2014 Hyundai Santa Fe
John Goreham's picture

Three things to beware of when researching a new car or crossover

We all use the internet and other sources to learn about cars and crossovers we might want to buy. Here are three things to be aware of as you do your homework.

The Reviewer Looking For a Problem to Save You From
Accidentally, I read a review of the new Santa Fe by Hyundai in a national newspaper this week. The reviewer covered the main features, but took issue with the third row of seating. He spent a paragraph explaining that the seating in the third row is difficult to get to, and not a full seat capable of comfortably transporting grown-ups on long trips. He also concluded the entire review by focusing on that part of the new Santa Fe, literally making a tight third row the last word on the crossover. This is not unique. Constantly, the mainstream auto media comment negatively on the ability of adults to access and sit comfortably in the back of 3 row crossovers. Here’s the thing – do you know any families that have 7 or 8 adults in them? Is there someplace I’ve missed where 7 adults drive around together in one vehicle that is NOT an airport shuttle? The third row of seating in crossovers is intended for use 99.99% of the time by the youngest, and smallest members of the family. Here at Torque News we refer to those as children. Children like to sit in the third row. To torture mine I make it off limits in my Highlander. When allowed to use it they race one another to get there first. If I am transporting their friends, say back and forth from soccer, they fight over who gets to sit there. Saying that the third row is not comfortable for adults is like saying a bicycle is uncomfortable for a fish (thanks Bono). Beware the auto writer who does not understand how vehicles are meant to be used.

The Test of Two Tax Brackets

When one of the big 5 car magazines (Car and Driver, Road and Track, Automobile, Motor Trend, Autoweek) creates a comparison test they have a responsibility to get it right. Automakers take those results and bombard us with TV, radio, internet and print advertisements bragging that they won. If you are going to pick winners and losers, the cars tested should all cost about the same. Recently, one of them tested compact luxury sports sedans in a win/lose type shootout. They compared some cars priced in the high $40K ranges to some in the $60K ranges. Guess which won? Yup, the $62K BMW came out on top of cars that did not break $50K. Beware this type of thing when you research cars. It can give you a false sense of what cars are good and bad.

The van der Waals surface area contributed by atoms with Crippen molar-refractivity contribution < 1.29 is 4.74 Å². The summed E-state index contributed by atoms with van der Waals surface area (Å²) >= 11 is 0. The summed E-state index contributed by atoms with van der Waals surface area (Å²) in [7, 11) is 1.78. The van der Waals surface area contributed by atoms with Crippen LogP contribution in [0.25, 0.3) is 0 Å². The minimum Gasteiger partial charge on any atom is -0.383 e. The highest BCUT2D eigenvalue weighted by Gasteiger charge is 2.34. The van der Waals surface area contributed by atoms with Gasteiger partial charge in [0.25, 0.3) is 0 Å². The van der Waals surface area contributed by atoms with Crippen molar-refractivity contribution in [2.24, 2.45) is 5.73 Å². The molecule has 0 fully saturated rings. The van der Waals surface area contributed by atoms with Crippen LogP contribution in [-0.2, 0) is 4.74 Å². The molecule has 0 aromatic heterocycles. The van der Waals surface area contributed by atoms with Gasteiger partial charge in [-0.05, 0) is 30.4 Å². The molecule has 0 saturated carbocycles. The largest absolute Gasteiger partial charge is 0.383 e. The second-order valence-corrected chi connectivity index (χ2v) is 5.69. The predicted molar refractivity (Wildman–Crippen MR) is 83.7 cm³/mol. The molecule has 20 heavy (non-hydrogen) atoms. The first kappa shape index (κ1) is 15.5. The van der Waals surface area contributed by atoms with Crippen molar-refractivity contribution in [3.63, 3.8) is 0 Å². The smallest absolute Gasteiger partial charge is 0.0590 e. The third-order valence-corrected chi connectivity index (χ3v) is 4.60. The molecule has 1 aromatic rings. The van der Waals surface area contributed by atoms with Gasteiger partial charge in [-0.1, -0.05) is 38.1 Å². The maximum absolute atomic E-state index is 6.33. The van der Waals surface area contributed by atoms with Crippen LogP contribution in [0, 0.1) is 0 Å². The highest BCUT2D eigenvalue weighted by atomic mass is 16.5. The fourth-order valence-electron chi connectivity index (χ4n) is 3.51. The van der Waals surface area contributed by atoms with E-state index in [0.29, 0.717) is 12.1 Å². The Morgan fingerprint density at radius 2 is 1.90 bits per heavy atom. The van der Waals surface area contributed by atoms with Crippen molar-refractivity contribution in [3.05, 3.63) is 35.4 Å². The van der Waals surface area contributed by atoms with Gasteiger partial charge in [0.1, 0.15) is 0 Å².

Let’s Take Econoboxes to The Racetrack
There is one type of auto writing madness so general we won’t pick on any particular writer or media outlet. Suffice it to say if you are reading about an economy crossover and you read something like “On the skidpad, the Hauler AX tended to lean more than we like just prior to our brake -jab-induced oversteer maneuver” just put it down. The boy-racers who test passenger cars like they are race cars have good intentions. They think they care being scientific, but it is like a professional newscaster applying the same jargon to a mite learn-to-play hockey game. “Oh, Johnny really is going to need to watch his gap control and shorten up his shifts if he is going to survive in this league.” Sounds stupid right? It is. Passenger cars don’t need lateral acceleration ratings, and by even reporting the gas mileage the testers got while hammering cars on track they are confusing the public. The mileage a car gets during acceleration and brake testing is nothing like any person owning the car will ever get, so why scare the readers? Beware the boy-racer auto writers.

If you are looking for a car to buy take what you read lightly and go drive the car the way you plan to use it. If you want proof that we know what we are talking about, point to the third row and ask your kids “Who sits back there?”

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